Why the mobile payments theme is set to grow at 27.2% CAGR by 2030

As adoption rates soar worldwide, mobile payments are underpinning a secular shift in how people buy and sell goods. Key players such as PayPal and Block are creating one-stop finance apps, while Visa’s payments network gives it a dominant position in the space, and social media giants look to encroach on the theme.

  • Block in short seller’s sights.
  • PayPal sells $44bn of BNPL debt.
  • How to invest in mobile payments: the ETFMG Prime Mobile Payments ETF offers exposure to stocks within mobile payments, and is up 8.74% over the past six months.

Global growth

Mobile payments are a booming industry the world over, with innovative payment solutions and increased access acting as drivers for rapid growth. 

Tejas Raut Desai, research analyst at Global X ETFs, defines the mobile payments theme as encompassing companies that facilitate transactions on mobile devices. “This can include apps, services, peer-to-peer mobile payments, tap-to-pay payments and mobile wallets, as well as companies engaged in the development of mobile payment infrastructure, QR code set ups, security measures, and data analytics,” he tells Opto. 

“Overall,” he adds, “we’re still in the early days of the transition from legacy to digital channels for payments, and we think there’s strong user adoption momentum that favours the latter.”

According to a March report from Research and Markets, the global mobile payments industry was worth $72bn in 2022 and is set to grow at a CAGR of 27.2% to $494.5bn by 2030.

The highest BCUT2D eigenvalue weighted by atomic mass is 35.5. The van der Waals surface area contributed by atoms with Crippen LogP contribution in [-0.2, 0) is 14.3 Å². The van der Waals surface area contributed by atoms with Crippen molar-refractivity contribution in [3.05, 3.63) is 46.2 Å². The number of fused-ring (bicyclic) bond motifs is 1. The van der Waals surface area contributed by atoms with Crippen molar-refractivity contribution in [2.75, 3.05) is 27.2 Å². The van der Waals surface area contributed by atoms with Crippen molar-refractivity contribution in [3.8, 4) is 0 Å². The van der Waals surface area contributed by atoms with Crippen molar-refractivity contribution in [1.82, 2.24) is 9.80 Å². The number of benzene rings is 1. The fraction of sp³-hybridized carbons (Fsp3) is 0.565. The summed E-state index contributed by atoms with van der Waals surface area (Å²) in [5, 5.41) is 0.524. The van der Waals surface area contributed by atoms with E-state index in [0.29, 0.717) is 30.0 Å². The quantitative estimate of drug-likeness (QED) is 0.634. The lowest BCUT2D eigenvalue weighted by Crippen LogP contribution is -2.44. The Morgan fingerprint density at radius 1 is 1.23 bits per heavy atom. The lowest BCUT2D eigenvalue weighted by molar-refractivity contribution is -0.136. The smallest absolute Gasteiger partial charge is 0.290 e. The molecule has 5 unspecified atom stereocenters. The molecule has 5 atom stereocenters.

“Mobile payments are used by more than 2 billion people globally, with millions more coming online each year,” says Desai. “This expansion of the total addressable base should continue to be a major driver.”

There are some important overlaps between mobile payments and other themes. The most obvious of these is fintech, of which mobile payments is arguably a sub-theme. Digital payments are also heavily intertwined with the blockchain theme, while greater access to mobile payments — and related developments such as buy now, pay later (BNPL) — are key drivers for the ecommerce theme.

Mobile and social

There is, additionally, an increasingly close relationship between the mobile payments industry and social media. 

After acquiring microblogging site Twitter in 2022, Elon Musk announced plans to enable mobile payments through the platform as part of a drive to turn Twitter into an “everything app”. In 2023, Twitter began applying for US licences to facilitate payments, and a small team under the guidance of Esther Crawford was reported by the Financial Times to be beginning work on the architecture required for payments.

Twitter’s co-founder, Jack Dorsey, stepped down as its CEO in 2021 and left its board in 2022, leaving him with more time to focus on his mobile payments company, Block [SQ]. Block’s revenues had grown rapidly from $2.27bn in 2019 to $17.66bn in 2021, but they contracted slightly to $17.53bn in 2022. Excluding bitcoin revenue, though, Block’s revenue increased 36% year-over-year to $10.42bn.

However, Block was the target of a short selling report from Hindenburg Research in March 2023, which attested that “the ‘magic’ behind Block’s business has not been disruptive innovation, but rather the company’s willingness to facilitate fraud against consumers and the government, avoid regulation, dress up predatory loans and fees as revolutionary technology, and mislead investors with inflated metrics”.

Block responded immediately to the report, saying that it intended to pursue action against Hindenburg via the US Securities and Exchange Commission, and that it believed Hindenburg’s report was “designed to deceive and confuse investors”. Block’s share price fell 14.82% on 23 March, the day the report was released, but as of 14 July the stock had recovered to above its level prior to the report.